San Juan National Forest
Big game animals are abundant with sightings of mule deer, elk, and black bear being common. Sheep Mountain and Cimmarona Peak areas provide winter range for bighorn sheep. Cougar are also reported. Smaller animals and birds such as snowshoe hare, pika, badger, marmot, marten, porcupine, squirrels, blue grouse, ptarmigan and golden eagle may be observed. Hunters stalk mule deer, the majestic elk, bear, bighorn sheep, mountain lion, grouse, turkey and ducks.
Recreation and wildlife both complement good watershed management and water production. This area annually produces an average yield of more than 485,000 acre-feet of water. Domestic sheep are permitted to graze where surveys indicate that grazing is compatible with existing resources.
Wild animals are the true residents of the San Juan National Forest. They thrive in its diverse terrain and vegetation. A visitor is likely to see many of the Forest residents: squirrels and chipmunks in the campgrounds, an occasional furry marmot scurrying along a back road, or deer and elk feeding in a meadow. You might also encounter a skunk or porcupine.
Backcountry visitors in rarely traveled areas may catch a glimpse of bighorn sheep, mountain goats, black bear, beaver, river otters, or even mountain lions. For recorded information on Colorado's wildlife, call (303) 291-7518.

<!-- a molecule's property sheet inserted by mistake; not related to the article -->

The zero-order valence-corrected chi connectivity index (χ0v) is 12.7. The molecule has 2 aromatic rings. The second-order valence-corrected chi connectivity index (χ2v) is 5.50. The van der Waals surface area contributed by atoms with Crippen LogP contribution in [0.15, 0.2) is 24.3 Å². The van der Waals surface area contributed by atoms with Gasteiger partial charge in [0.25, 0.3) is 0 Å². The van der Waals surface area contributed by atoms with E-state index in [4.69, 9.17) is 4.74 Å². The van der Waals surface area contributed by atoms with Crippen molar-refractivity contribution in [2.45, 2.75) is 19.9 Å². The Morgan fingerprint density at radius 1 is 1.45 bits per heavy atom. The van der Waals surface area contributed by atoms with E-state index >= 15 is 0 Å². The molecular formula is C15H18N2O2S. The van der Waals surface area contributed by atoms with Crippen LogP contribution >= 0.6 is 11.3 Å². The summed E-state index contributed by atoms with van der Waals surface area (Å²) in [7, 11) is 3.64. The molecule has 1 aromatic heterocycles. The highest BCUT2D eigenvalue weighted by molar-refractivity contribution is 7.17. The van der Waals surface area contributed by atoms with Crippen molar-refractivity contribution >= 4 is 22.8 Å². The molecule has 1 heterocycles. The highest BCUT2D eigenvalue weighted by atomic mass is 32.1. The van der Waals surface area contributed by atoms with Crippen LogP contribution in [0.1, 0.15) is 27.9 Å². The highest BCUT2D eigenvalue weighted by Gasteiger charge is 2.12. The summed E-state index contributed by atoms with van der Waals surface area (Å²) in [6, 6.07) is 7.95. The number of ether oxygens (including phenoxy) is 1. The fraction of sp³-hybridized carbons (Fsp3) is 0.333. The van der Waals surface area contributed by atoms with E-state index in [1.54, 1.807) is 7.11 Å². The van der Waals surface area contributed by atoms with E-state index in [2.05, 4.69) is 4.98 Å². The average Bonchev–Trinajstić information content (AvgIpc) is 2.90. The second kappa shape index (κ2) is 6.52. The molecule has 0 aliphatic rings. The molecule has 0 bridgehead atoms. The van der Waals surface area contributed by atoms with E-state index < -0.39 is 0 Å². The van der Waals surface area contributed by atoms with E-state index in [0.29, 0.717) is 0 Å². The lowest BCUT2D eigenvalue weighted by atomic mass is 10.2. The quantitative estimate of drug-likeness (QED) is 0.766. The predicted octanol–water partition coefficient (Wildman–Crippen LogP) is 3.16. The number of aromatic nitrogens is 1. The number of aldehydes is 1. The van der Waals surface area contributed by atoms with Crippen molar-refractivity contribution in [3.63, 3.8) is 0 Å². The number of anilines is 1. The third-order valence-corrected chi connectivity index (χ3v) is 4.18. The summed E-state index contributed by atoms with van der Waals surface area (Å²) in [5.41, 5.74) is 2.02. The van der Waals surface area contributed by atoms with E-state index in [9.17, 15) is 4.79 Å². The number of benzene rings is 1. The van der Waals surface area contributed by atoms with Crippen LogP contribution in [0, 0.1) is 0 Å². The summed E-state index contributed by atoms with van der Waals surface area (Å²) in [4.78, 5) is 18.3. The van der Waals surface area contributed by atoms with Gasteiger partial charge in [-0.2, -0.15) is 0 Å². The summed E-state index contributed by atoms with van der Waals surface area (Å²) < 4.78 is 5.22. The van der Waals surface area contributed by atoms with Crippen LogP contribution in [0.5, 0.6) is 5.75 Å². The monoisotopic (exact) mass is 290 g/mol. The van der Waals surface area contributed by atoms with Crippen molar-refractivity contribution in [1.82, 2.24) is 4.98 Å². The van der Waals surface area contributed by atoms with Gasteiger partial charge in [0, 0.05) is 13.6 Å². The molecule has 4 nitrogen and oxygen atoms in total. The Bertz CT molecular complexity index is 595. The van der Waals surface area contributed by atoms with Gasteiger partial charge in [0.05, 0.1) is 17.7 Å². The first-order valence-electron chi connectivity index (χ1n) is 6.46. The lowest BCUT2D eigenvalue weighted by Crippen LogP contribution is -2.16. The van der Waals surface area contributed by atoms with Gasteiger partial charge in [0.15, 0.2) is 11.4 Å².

Nearly 300 species of birds have been identified in southwestern Colorado. More than 100 are considered common. The bald eagle and peregrine falcon are federal endangered species found here.
Common campground visitors include ravens, flickers, gray jays, mountain bluebirds, and hummingbirds. Owls often pierce the evening's quiet with their eerie hoots. Golden eagles are year-round Forest residents. Bald eagles can be seen near the larger streams during the winter. With a pair of binoculars and a good "bird book," you can easily identify many birds in the Forest. (A bird list, compiled by the Durango Bird Club, is available on request from Forest Service offices.) You might flush a grouse or wild turkey from its hiding place in the underbrush. Or you might discover a dipper bobbing up and down on a rock near a stream, or taking an underwater walk. Listen for woodpeckers in search of insects in the bark of trees. Look for the great blue heron walking slowly through marshy areas and shallows.
As commercial and residential development increases, wildlife habitat in the Forest becomes even more valuable. The Forest Service cooperates with the Colorado Division of Wildlife in managing wildlife and habitat.
Most big-game hunting seasons occur in the fall. Details and license applications are available at Forest Service and Division of Wildlife offices and area sporting goods stores. Call the Division of Wildlife at (303) 291-7529 for recorded information.
Details mentioned in this article were accurate at the time of publication